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Protest is not a crime
Back Jobstown Not Guilty
- Trial starts 24 April
Jobstown Not Guilty: "We'll put austerity on trial"
Paul Murphy speaks to the Socialist
On 24 April the biggest political trial in Ireland for a generation will begin. Seven people stand accused of 'false imprisonment' of then deputy prime minister Joan Burton during an anti-water charges sit-down protest and slow march in Jobstown, Dublin, in 2014. A 17 year old has already been found guilty of this charge in children's court and a further eleven protesters face related charges in the future. A guilty verdict would hold a maximum sentence of life imprisonment.
Among the first batch of adult defendants is Paul Murphy, member of the Irish parliament and of the Socialist Party's Irish sister organisation. Ian Pattison spoke to Paul a week before the start of the trial.
What are the latest developments with the campaign?
A lot has taken place in the last month or so, both in and out of the courtroom. The prosecution attempted to shut down the Jobstown Not Guilty campaign.
They went to court to try to seek an extension of our bail conditions - to prevent the defendants speaking about the case outside of court, speaking at all at an 'assembly for justice' that we organised a couple of weeks ago, to prevent any protest outside the court in the course of the trial. That was a very aggressive move by the prosecution.
We refused to give any of those undertakings. We mobilised public support, we exposed what was happening. In the end we simply gave a commitment not to speak about the case for three hours on Saturday during the assembly for justice. That was accepted and we were able to attend the assembly, which they had been trying to stop.
The event got a massive boost in terms of publicity because they attempted to shut it down. We appeared on stage gagged because of the attempt to silence us, before taking the gags off.
It was quite a phenomenal event where we had different campaigns represented that had faced state repression in Ireland and abroad. We packed out the main theatre and balcony in Liberty Hall - the historic trade union building in Ireland - and two overflow rooms.
There were over 700 people there in total. It was a really excellent event.
The other significant event inside the courtroom is the attempt of the prosecution to stack the jury against the defendants. They're seeking to exclude from the jury anyone from Tallaght - an area of over 100,000 people, where the protest took place - or with connections to Tallaght.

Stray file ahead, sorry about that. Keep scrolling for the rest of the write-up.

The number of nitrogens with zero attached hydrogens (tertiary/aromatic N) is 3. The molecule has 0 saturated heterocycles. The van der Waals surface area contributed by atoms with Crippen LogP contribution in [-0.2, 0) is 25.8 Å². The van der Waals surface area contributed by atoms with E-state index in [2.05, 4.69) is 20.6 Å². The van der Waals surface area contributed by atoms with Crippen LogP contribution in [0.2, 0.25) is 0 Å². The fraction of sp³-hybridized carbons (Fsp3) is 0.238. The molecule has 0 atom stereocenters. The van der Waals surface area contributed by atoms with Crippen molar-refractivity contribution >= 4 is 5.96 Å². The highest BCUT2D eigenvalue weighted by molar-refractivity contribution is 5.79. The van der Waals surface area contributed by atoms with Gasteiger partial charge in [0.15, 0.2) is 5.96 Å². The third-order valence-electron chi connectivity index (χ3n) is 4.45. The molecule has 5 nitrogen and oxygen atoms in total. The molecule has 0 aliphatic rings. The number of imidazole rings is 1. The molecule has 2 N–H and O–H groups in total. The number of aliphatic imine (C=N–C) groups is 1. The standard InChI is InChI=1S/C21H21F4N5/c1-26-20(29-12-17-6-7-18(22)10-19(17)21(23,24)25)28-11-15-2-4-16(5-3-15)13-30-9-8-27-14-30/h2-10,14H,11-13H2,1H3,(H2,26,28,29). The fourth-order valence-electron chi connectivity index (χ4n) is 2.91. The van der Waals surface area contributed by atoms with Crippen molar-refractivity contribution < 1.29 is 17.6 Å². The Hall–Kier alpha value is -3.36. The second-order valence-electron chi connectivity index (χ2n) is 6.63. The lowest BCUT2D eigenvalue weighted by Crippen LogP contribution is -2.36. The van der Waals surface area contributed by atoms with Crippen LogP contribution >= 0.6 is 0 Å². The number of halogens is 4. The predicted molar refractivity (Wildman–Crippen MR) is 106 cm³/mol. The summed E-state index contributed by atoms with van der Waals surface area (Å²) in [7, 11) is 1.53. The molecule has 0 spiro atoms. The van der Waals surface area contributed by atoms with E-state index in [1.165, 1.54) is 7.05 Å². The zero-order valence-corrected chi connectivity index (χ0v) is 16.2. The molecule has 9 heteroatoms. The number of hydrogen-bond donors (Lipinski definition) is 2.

They're seeking to exclude anyone who was involved in a campaigning group against water charges, which in theory could include every member of a trade union in Ireland because the Irish Trade Union Congress is against water charges.
And they're seeking to exclude anyone who's ever expressed views about water charges on social media or elsewhere. Again that's quite an incredible restriction, because in theory this is a trial not about protesting against water charges, it's a trial about a criminal act of false imprisonment.
Why someone who has an opinion on water charges couldn't be impartial and determine whether someone had committed false imprisonment kind of gives the game away. It is about water charges, it is about austerity - what's going to be on trial is opposition to austerity.
We are mobilising support against what they're trying to do. An independent documentary has been released about the case. The jury restrictions will be discussed on the first day of court, and the judge will decide.
In advance of that we're having what we hope will be a very substantial protest this Saturday 22 April, where we think we can mobilise thousands and thousands of people. The two key slogans will be 'protest is not a crime' and 'don't stack the jury against Jobstown.
And we've mobilised a lot of support from personalities, public figures and celebrities on the issue of the jury in particular as well.
- Watch the short documentary 'Jobstown - a protest on trial' on the 'Jobstown Not Guilty' Facebook page
What are likely to be the key points of debate in the courtroom?
The essence of our defence is going to be that protesting is not a crime. There's a very fundamental difference between protesting, sit-down protests, slow marches and kidnapping, which is what we're charged with.
At the core of the case is the fact that this was a protest. That people have a right to protest and what is being attempted here is to infringe on that right.